Monday, 01 February 2016 03:15

The Right Training Content Mix 10/2/1

Rate this item
(0 votes)

Every organization has a diverse range of core business, professional and technical skills their employees require for success. Among these skills are leadership, manager and supervisory skills, new manager training, sales, customer service, communications, problem solving, and desktop computing. We could probably name more, but you get the idea, right? Organizations require foundational skills development across many different competencies and topic areas.

Further complicating the job is the fact that there are three levels of content needed for most training:

Level 1 – Basic off-the-shelf content designed to provide a foundational level of mastery of a specific skill or competency.

Level 2 – Content designed to illustrate the application of Level-1 content to an organization’s industry, business, processes or challenges.

Level 3 – Content that is 100 percent customized, based upon subject-matter expertise that is unique to the organization and/or industry.

How do we find the right mix or blend of these levels of content to deliver the right training content to our employees? We believe the best mix is a ratio of 10/2/1. So you want to provide about 10 off-the-shelf courses (Level 1), two moderately customized courses (Level 2), and one fully customized course (Level 3). This mix may vary depending upon your unique needs, but this ratio will serve as a useful starting point.

A good way to see 10/2/1 in action is to tell a story:

ABC Widget Corp. manufactures a unique widget. Its customers love the product and are continually finding new ways to use it. These creative uses posed challenges for product-support specialists. Customer satisfaction ratings of the product remained good, but there was a slip over six months as support reps struggled to answer new product questions from customers.

So ABC licensed an off-theshelf collection containing thousands of courses that included customer service, telephone skills, problem solving, dealing with difficult customers, and listening skills. It worked with the vendor to create a curriculum of 10 micro-learning videos on topics that would improve key support skills. Based upon the managers’ review of customer calls, ABC developed two additional videos to show the support team how to apply the foundational problem solving, customer service and listening skills to the calls coming in about the product. These videos helped the reps uncover more effectively and efficiently the root cause of customer problems and facilitate much faster resolution of requests for help.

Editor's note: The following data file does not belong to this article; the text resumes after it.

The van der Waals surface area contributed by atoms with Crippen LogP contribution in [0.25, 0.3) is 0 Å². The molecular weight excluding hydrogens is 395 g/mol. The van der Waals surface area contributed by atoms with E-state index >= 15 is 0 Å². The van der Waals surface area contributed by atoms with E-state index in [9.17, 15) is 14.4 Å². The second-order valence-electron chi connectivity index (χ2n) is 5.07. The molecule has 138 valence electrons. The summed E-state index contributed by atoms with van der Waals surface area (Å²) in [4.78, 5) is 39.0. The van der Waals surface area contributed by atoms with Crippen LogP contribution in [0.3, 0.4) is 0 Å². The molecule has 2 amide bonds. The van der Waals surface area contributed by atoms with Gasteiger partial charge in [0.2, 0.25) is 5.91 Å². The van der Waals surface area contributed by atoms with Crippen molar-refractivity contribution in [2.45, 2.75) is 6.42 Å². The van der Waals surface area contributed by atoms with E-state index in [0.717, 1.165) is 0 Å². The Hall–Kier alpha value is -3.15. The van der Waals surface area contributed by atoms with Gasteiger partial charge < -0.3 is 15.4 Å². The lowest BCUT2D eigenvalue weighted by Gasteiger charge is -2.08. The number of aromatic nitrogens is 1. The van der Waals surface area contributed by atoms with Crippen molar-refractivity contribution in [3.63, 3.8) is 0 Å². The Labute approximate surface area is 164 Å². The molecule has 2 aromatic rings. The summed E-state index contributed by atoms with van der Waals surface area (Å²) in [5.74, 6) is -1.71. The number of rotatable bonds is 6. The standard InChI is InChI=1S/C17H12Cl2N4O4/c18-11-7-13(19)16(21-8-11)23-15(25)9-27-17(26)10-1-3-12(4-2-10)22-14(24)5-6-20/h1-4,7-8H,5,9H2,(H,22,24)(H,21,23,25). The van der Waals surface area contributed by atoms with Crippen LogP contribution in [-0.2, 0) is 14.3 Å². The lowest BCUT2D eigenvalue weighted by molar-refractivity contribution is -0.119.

ABC finally built one entirely customized course explaining the product itself: its design, intended use and how customers could maximize value from the creative ways customers were finding ways the widget could work.

This 10/2/1 approach allowed ABC Widget Corp. to do some very important things with the content and training team.

>> The Level 1, off-the-shelf, content provided skills training on the foundational skills employees needed to quickly and effectively solve customer service problems. By having access to a broad selection of content, each employee could focus on an individualized approach to improvement while freeing valuable training-team resources to develop more complex content.

>> Level 2 content allowed the training team and managers to illustrate how mastery of core customer-service skills worked in their company culture, using their systems and process to handle customer calls quickly and effectively.

>> The fully customized Level 3 content allowed ABC to take advantage of its unique subject-matter expertise and not waste time developing foundational training courses that were readily available in their OTS collection.

—To learn more about incorporating off-the-shelf content into your learning program, download BizLibrary’s complimentary e-book, “Got Content” at http://goo.gl/lu46KP.

Read 2899 times

 


You are now being logged in using your Facebook credentials